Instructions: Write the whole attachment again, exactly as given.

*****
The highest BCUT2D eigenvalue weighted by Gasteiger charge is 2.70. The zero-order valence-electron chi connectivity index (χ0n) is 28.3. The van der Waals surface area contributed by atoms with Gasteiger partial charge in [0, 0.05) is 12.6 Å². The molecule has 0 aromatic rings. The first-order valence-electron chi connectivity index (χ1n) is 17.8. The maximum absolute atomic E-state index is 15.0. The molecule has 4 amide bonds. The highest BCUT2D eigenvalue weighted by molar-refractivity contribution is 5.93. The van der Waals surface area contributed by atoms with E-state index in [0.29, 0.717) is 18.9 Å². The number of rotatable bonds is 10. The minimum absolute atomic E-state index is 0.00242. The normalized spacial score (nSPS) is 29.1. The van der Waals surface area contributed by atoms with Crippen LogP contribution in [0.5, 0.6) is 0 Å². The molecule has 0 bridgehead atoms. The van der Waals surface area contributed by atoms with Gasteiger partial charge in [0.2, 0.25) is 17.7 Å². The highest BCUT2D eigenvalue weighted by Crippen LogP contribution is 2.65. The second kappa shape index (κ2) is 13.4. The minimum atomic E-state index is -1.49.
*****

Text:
The highest BCUT2D eigenvalue weighted by Gasteiger charge is 2.70. The zero-order valence-electron chi connectivity index (χ0n) is 28.3. The van der Waals surface area contributed by atoms with Gasteiger partial charge in [0, 0.05) is 12.6 Å². The molecule has 0 aromatic rings. The first-order valence-electron chi connectivity index (χ1n) is 17.8. The maximum absolute atomic E-state index is 15.0. The molecule has 4 amide bonds. The highest BCUT2D eigenvalue weighted by molar-refractivity contribution is 5.93. The van der Waals surface area contributed by atoms with E-state index in [0.29, 0.717) is 18.9 Å². The number of rotatable bonds is 10. The minimum absolute atomic E-state index is 0.00242. The normalized spacial score (nSPS) is 29.1. The van der Waals surface area contributed by atoms with Crippen LogP contribution in [0.5, 0.6) is 0 Å². The molecule has 0 bridgehead atoms. The van der Waals surface area contributed by atoms with Gasteiger partial charge in [0.2, 0.25) is 17.7 Å². The highest BCUT2D eigenvalue weighted by Crippen LogP contribution is 2.65. The second kappa shape index (κ2) is 13.4. The minimum atomic E-state index is -1.49.